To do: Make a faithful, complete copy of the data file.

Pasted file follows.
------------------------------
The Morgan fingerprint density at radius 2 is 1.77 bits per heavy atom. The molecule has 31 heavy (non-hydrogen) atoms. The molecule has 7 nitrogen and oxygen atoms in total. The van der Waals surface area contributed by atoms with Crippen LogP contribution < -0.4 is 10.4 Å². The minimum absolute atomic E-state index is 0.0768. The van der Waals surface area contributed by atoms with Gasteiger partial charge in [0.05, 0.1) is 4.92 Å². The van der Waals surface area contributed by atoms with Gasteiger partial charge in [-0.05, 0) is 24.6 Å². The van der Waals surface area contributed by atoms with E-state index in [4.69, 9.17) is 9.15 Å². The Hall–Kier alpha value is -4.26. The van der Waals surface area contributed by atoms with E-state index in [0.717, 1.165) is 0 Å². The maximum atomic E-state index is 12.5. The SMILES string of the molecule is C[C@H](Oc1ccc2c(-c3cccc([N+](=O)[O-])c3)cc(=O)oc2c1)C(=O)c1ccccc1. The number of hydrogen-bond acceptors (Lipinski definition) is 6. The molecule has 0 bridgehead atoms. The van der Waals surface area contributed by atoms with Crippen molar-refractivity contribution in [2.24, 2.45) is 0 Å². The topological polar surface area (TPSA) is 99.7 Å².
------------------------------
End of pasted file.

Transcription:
The Morgan fingerprint density at radius 2 is 1.77 bits per heavy atom. The molecule has 31 heavy (non-hydrogen) atoms. The molecule has 7 nitrogen and oxygen atoms in total. The van der Waals surface area contributed by atoms with Crippen LogP contribution < -0.4 is 10.4 Å². The minimum absolute atomic E-state index is 0.0768. The van der Waals surface area contributed by atoms with Gasteiger partial charge in [0.05, 0.1) is 4.92 Å². The van der Waals surface area contributed by atoms with Gasteiger partial charge in [-0.05, 0) is 24.6 Å². The van der Waals surface area contributed by atoms with E-state index in [4.69, 9.17) is 9.15 Å². The Hall–Kier alpha value is -4.26. The van der Waals surface area contributed by atoms with E-state index in [0.717, 1.165) is 0 Å². The maximum atomic E-state index is 12.5. The SMILES string of the molecule is C[C@H](Oc1ccc2c(-c3cccc([N+](=O)[O-])c3)cc(=O)oc2c1)C(=O)c1ccccc1. The number of hydrogen-bond acceptors (Lipinski definition) is 6. The molecule has 0 bridgehead atoms. The van der Waals surface area contributed by atoms with Crippen molar-refractivity contribution in [2.24, 2.45) is 0 Å². The topological polar surface area (TPSA) is 99.7 Å².